This practice does incur some overhead — both in terms of extra time scheduling and attention residue created by the rescheduling process. But by doing this, you build a habit of making conscious decisions about what is the most important thing for you to do.

Without structure, it’s easy to allow your time to devolve into the shallow — e-mail, social media, Web surfing.

Improving your Concentration and Overcoming your Desire for Distraction

Simply scheduling time for deep work isn’t enough if your brain isn’t ready to maximize that time.

For example, people who are used to are used to multitasking “all the time can’t filter out irrelevancy. They can’t manage a working memory. They’re chronically distracted.” Or, if you’re used to taking out your phone at the slightest hint of boredom, such as waiting on line at the grocery store, “Once your brain has become accustomed to on-demand distraction, [Clifford] Nass discovered, it’s hard to shake the addiction even when you want to concentrate.”

Getting the most out of your deep work habit requires training to address two goals: improving your ability to concentrate intensely and overcoming your desire for distraction.

The following methods help to train your brain to concentrate more deeply and to eliminate the ability of distracting behaviors from hijacking your attention.

Newport treats distraction and the internet/smartphones as synonymous. When he talks about distraction he’s usually talking about these two technologies and all of their associated websites, apps, social media, and the like, but you could easily substitute other types of distraction in the advice below.

Following on the strategy of scheduling every part of your day, include internet blocks in your schedule. Strictly avoid using the internet outside of these blocks.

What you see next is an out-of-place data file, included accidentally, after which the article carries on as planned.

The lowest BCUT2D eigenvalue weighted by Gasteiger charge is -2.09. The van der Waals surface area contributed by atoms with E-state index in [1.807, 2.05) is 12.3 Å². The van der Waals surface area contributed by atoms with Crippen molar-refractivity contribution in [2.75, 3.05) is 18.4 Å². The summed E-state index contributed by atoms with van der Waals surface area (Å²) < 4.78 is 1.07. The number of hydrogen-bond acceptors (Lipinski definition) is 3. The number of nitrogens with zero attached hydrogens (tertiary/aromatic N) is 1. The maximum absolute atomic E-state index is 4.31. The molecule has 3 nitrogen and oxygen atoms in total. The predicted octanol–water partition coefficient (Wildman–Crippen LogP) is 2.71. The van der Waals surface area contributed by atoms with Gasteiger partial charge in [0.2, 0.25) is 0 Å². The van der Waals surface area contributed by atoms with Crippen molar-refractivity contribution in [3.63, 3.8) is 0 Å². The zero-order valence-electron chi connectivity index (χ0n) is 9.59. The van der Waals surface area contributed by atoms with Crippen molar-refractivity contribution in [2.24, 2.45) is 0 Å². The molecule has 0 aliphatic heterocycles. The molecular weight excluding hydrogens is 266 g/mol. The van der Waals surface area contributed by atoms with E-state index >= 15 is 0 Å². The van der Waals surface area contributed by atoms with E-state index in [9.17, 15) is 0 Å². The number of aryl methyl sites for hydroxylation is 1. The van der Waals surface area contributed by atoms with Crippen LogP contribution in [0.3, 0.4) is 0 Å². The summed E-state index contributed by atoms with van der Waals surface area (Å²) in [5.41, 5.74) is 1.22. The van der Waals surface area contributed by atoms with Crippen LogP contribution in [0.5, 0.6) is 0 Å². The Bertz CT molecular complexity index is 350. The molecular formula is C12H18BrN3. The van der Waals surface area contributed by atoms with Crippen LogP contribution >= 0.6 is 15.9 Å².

Newport gives two options if you find that you need to use the internet to complete the current task:

  • Make a note of where you left off and then switch to another task that doesn’t require the internet until the remainder of the current deep work block.
  • Change your schedule so that your next internet block is sooner, but at least five minutes away.

This gap is minor, so it won’t excessively impede your progress, but from a behavioralist perspective, it’s substantial because it separates the sensation of wanting to go online from the reward of actually doing so.

As a software engineer, I find this advice difficult to follow. I work with browser-based tools and need constant access to documentation. If I’m in a flow state and following a particular train of thought that requires outside knowledge, would it not be better to stick with it instead of either context-switching to a new task and accruing attention residue or doing nothing for five minutes while holding the thought?

And I suspect this isn’t unique to software engineers. For instance, even in writing this blog post I find myself in a similar dilemma when needing to fact check or look up that synonym that’s on the tip of my tongue.

My modified version of this rule is that if I have a tangential train of thought, whether it requires the internet or not, I write it down to come back to later. But if I have a question or blocker on the task at hand, I allow myself immediate access to search and knowledge resources (Google, API documentation, Wikipedia, shared documents, dictionaries, etc.).